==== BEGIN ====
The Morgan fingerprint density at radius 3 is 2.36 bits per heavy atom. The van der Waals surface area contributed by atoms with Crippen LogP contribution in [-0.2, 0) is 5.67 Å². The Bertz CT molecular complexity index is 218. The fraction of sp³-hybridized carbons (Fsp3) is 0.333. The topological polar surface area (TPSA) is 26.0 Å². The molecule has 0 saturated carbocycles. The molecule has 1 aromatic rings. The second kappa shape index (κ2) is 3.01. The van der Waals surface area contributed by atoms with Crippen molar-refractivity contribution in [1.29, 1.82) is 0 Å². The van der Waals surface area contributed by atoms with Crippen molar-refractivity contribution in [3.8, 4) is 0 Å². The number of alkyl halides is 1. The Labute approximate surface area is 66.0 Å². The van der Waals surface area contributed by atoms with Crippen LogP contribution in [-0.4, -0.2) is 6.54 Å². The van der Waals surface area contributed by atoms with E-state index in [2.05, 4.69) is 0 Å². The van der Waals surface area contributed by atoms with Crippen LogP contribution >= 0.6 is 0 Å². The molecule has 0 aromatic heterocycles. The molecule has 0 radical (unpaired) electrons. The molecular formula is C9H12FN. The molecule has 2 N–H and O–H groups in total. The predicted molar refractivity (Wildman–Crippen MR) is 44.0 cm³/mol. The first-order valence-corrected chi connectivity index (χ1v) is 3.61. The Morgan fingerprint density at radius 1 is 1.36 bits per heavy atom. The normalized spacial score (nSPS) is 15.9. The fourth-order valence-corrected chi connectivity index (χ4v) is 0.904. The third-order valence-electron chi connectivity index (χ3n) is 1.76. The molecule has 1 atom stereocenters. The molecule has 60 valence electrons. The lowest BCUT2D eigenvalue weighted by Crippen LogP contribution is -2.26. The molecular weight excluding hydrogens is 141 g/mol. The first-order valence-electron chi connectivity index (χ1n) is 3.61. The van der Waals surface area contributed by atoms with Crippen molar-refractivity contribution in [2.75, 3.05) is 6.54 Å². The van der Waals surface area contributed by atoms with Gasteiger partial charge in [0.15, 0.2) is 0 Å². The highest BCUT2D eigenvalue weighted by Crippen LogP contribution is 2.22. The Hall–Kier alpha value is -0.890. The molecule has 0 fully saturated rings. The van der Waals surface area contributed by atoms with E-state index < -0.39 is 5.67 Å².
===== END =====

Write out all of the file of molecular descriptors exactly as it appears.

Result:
The Morgan fingerprint density at radius 3 is 2.36 bits per heavy atom. The van der Waals surface area contributed by atoms with Crippen LogP contribution in [-0.2, 0) is 5.67 Å². The Bertz CT molecular complexity index is 218. The fraction of sp³-hybridized carbons (Fsp3) is 0.333. The topological polar surface area (TPSA) is 26.0 Å². The molecule has 0 saturated carbocycles. The molecule has 1 aromatic rings. The second kappa shape index (κ2) is 3.01. The van der Waals surface area contributed by atoms with Crippen molar-refractivity contribution in [1.29, 1.82) is 0 Å². The van der Waals surface area contributed by atoms with Crippen molar-refractivity contribution in [3.8, 4) is 0 Å². The number of alkyl halides is 1. The Labute approximate surface area is 66.0 Å². The van der Waals surface area contributed by atoms with Crippen LogP contribution in [-0.4, -0.2) is 6.54 Å². The van der Waals surface area contributed by atoms with E-state index in [2.05, 4.69) is 0 Å². The van der Waals surface area contributed by atoms with Crippen LogP contribution >= 0.6 is 0 Å². The molecule has 0 aromatic heterocycles. The molecule has 0 radical (unpaired) electrons. The molecular formula is C9H12FN. The molecule has 2 N–H and O–H groups in total. The predicted molar refractivity (Wildman–Crippen MR) is 44.0 cm³/mol. The first-order valence-corrected chi connectivity index (χ1v) is 3.61. The Morgan fingerprint density at radius 1 is 1.36 bits per heavy atom. The normalized spacial score (nSPS) is 15.9. The fourth-order valence-corrected chi connectivity index (χ4v) is 0.904. The third-order valence-electron chi connectivity index (χ3n) is 1.76. The molecule has 1 atom stereocenters. The molecule has 60 valence electrons. The lowest BCUT2D eigenvalue weighted by Crippen LogP contribution is -2.26. The molecular weight excluding hydrogens is 141 g/mol. The first-order valence-electron chi connectivity index (χ1n) is 3.61. The van der Waals surface area contributed by atoms with Crippen molar-refractivity contribution in [2.75, 3.05) is 6.54 Å². The van der Waals surface area contributed by atoms with Gasteiger partial charge in [0.15, 0.2) is 0 Å². The highest BCUT2D eigenvalue weighted by Crippen LogP contribution is 2.22. The Hall–Kier alpha value is -0.890. The molecule has 0 fully saturated rings. The van der Waals surface area contributed by atoms with E-state index < -0.39 is 5.67 Å².